In a case which has had employers and Trade Unions on the edge of their seats, the Court of Appeal has overturned the decision of the Employment Tribunal and the Employment Appeal Tribunal in the case of Kostal UK Ltd v Dunkley & Others
Section 145B of the Trade Union and Labour Relations (Consolidation) Act 1992 (TULRCA) prohibits an employer from making offers to members of a recognised trade union (or one seeking to be recognised), where the purpose of the offer is to cease collective bargaining.
Kostal UK Ltd. made an offer directly to employees when they failed to reach agreement with the recognised trade union. In a ground-breaking case, the Employment Appeal Tribunal upheld the decision of the Sheffield Employment Tribunal in holding the employer had breached the legislation and was liable to pay a fixed penalty (then £3,800, currently fixed at £4193.00) to each affected employee. The implication was that an offer to employees did not have to include the permanent surrender of collective bargaining terms. It was enough that one or more of the workers’ terms of employment would not, on that occasion, be determined by the collective agreement.
Kostal appealed and the case was heard by the Court of Appeal on 22nd May 2019. Its arguments included that the financial risk to an employer of failing to persuade an Employment Tribunal as to its purpose, gave the union a de facto veto over any changes to terms and conditions proposed by the employer.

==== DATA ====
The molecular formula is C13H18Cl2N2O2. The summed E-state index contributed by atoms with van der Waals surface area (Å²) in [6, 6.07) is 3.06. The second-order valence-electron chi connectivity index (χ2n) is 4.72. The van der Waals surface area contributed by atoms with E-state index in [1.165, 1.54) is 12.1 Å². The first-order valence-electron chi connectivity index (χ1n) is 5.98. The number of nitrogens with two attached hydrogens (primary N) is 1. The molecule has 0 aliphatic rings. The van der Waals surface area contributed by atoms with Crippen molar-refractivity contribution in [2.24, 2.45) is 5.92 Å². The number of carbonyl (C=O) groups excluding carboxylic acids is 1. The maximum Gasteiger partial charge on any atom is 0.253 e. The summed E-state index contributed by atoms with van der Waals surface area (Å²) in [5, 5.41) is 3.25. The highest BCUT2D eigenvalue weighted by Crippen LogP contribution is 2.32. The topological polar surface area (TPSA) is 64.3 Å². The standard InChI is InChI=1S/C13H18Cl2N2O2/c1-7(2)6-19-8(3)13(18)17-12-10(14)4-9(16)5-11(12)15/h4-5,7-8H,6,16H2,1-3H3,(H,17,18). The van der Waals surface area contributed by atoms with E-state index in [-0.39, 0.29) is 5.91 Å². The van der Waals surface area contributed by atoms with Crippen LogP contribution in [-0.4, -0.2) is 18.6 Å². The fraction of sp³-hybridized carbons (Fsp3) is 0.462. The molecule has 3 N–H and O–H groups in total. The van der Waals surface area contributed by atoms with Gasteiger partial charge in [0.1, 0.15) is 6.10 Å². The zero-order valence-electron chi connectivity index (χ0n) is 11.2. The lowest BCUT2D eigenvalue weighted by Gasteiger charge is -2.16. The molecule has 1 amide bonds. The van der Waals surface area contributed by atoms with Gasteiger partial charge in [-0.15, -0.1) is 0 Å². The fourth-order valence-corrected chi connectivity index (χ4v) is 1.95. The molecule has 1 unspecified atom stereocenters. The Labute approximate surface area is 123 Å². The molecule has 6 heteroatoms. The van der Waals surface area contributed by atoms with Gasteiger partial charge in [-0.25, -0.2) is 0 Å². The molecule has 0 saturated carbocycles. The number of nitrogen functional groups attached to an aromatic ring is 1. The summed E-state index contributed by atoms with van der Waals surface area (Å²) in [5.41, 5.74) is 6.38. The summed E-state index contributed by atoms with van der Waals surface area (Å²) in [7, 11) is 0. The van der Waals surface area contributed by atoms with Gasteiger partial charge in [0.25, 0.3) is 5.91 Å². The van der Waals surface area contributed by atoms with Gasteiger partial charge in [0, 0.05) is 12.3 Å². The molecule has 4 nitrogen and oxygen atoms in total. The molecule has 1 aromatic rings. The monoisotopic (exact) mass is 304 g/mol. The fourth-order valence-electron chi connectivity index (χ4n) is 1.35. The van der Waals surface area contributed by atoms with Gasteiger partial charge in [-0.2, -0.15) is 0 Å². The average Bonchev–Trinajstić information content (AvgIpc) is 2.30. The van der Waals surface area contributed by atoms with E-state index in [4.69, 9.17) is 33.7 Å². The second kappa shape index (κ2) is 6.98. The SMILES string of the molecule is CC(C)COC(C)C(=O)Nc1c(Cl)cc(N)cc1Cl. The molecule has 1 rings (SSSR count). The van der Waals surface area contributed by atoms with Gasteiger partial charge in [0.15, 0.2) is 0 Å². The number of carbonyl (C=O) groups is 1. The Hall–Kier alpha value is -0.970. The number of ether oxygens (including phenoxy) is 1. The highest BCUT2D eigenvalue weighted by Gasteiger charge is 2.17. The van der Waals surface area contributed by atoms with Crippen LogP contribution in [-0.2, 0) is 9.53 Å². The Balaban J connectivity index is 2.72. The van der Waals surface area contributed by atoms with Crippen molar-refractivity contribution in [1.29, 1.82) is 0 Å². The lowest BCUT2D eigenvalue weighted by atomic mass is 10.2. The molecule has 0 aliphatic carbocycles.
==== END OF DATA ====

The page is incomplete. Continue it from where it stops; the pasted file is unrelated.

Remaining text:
In a unanimous decision, the Court of Appeal found in Kostal’s favour. Setting aside the decision of the Employment Tribunal and Employment Appeal Tribunal, it agreed that the Employment Tribunals’s construction of s,145b “gives a recognised trade union an effective veto over any direct offer to any employee concerning any term of the contract, major or minor, on any occasion;” and this went beyond the mischief intended to be cured by the ECtHRin Wilson and Palmer v United Kingdom  IRLR 568.
Angela Brumpton of gunnercooke, who acts for Kostal UK Limited, commented:
“We have always maintained the effect of the original Employment Tribunal decision represented a paradigm shift in industrial relations in the UK. This decision will come as a relief to employers faced with a situation where collective bargaining has reached an impasse, and they wish to approach employees directly.”